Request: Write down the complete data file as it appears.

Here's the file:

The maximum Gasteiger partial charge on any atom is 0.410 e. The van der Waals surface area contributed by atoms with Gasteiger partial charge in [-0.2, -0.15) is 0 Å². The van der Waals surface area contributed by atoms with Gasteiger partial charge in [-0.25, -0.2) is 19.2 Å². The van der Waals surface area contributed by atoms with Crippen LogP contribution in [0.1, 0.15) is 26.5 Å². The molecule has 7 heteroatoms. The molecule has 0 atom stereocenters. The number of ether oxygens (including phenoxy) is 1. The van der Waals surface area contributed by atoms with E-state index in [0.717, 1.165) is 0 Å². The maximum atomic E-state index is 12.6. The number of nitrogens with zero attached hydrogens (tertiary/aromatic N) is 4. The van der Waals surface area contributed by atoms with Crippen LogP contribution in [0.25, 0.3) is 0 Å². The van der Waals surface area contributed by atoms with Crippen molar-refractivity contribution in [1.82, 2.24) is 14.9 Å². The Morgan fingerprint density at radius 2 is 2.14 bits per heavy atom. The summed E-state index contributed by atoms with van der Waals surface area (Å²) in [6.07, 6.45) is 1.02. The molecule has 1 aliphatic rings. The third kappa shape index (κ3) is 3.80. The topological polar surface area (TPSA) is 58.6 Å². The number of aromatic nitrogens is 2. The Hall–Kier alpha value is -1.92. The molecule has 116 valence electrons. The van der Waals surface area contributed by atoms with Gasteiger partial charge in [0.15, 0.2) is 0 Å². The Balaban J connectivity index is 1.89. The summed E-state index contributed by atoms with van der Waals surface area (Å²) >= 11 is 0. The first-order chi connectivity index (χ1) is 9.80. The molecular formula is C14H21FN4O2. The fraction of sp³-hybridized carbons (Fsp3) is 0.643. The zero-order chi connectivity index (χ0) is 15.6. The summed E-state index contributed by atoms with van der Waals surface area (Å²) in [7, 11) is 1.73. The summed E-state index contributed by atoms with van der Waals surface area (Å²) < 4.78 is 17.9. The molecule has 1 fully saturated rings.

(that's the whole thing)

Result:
The maximum Gasteiger partial charge on any atom is 0.410 e. The van der Waals surface area contributed by atoms with Gasteiger partial charge in [-0.2, -0.15) is 0 Å². The van der Waals surface area contributed by atoms with Gasteiger partial charge in [-0.25, -0.2) is 19.2 Å². The van der Waals surface area contributed by atoms with Crippen LogP contribution in [0.1, 0.15) is 26.5 Å². The molecule has 7 heteroatoms. The molecule has 0 atom stereocenters. The number of ether oxygens (including phenoxy) is 1. The van der Waals surface area contributed by atoms with E-state index in [0.717, 1.165) is 0 Å². The maximum atomic E-state index is 12.6. The number of nitrogens with zero attached hydrogens (tertiary/aromatic N) is 4. The van der Waals surface area contributed by atoms with Crippen LogP contribution in [0.25, 0.3) is 0 Å². The van der Waals surface area contributed by atoms with Crippen molar-refractivity contribution in [1.82, 2.24) is 14.9 Å². The Morgan fingerprint density at radius 2 is 2.14 bits per heavy atom. The summed E-state index contributed by atoms with van der Waals surface area (Å²) in [6.07, 6.45) is 1.02. The molecule has 1 aliphatic rings. The third kappa shape index (κ3) is 3.80. The topological polar surface area (TPSA) is 58.6 Å². The number of aromatic nitrogens is 2. The Hall–Kier alpha value is -1.92. The molecule has 116 valence electrons. The van der Waals surface area contributed by atoms with Gasteiger partial charge in [0.15, 0.2) is 0 Å². The Balaban J connectivity index is 1.89. The summed E-state index contributed by atoms with van der Waals surface area (Å²) >= 11 is 0. The first-order chi connectivity index (χ1) is 9.80. The molecular formula is C14H21FN4O2. The fraction of sp³-hybridized carbons (Fsp3) is 0.643. The zero-order chi connectivity index (χ0) is 15.6. The summed E-state index contributed by atoms with van der Waals surface area (Å²) in [7, 11) is 1.73. The summed E-state index contributed by atoms with van der Waals surface area (Å²) < 4.78 is 17.9. The molecule has 1 fully saturated rings.